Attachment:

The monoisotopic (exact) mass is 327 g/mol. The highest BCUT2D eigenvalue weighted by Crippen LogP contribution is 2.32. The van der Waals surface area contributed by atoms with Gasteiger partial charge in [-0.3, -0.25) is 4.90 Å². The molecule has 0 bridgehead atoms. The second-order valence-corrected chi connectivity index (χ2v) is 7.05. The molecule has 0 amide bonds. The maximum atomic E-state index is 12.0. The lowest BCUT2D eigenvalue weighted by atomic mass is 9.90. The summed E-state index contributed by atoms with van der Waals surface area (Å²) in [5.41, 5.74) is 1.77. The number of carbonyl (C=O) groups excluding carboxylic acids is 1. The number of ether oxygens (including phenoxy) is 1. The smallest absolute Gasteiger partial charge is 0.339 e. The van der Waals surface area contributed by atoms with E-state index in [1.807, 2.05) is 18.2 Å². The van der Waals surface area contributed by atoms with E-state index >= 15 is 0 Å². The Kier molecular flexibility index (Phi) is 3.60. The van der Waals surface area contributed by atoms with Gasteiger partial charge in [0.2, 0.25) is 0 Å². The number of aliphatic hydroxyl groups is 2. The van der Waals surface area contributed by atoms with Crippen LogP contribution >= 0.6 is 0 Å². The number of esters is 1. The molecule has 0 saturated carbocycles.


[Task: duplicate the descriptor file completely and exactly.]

The monoisotopic (exact) mass is 327 g/mol. The highest BCUT2D eigenvalue weighted by Crippen LogP contribution is 2.32. The van der Waals surface area contributed by atoms with Gasteiger partial charge in [-0.3, -0.25) is 4.90 Å². The molecule has 0 bridgehead atoms. The second-order valence-corrected chi connectivity index (χ2v) is 7.05. The molecule has 0 amide bonds. The maximum atomic E-state index is 12.0. The lowest BCUT2D eigenvalue weighted by atomic mass is 9.90. The summed E-state index contributed by atoms with van der Waals surface area (Å²) in [5.41, 5.74) is 1.77. The number of carbonyl (C=O) groups excluding carboxylic acids is 1. The number of ether oxygens (including phenoxy) is 1. The smallest absolute Gasteiger partial charge is 0.339 e. The van der Waals surface area contributed by atoms with E-state index in [1.807, 2.05) is 18.2 Å². The van der Waals surface area contributed by atoms with E-state index >= 15 is 0 Å². The Kier molecular flexibility index (Phi) is 3.60. The van der Waals surface area contributed by atoms with Gasteiger partial charge in [0.2, 0.25) is 0 Å². The number of aliphatic hydroxyl groups is 2. The van der Waals surface area contributed by atoms with Crippen LogP contribution >= 0.6 is 0 Å². The number of esters is 1. The molecule has 0 saturated carbocycles.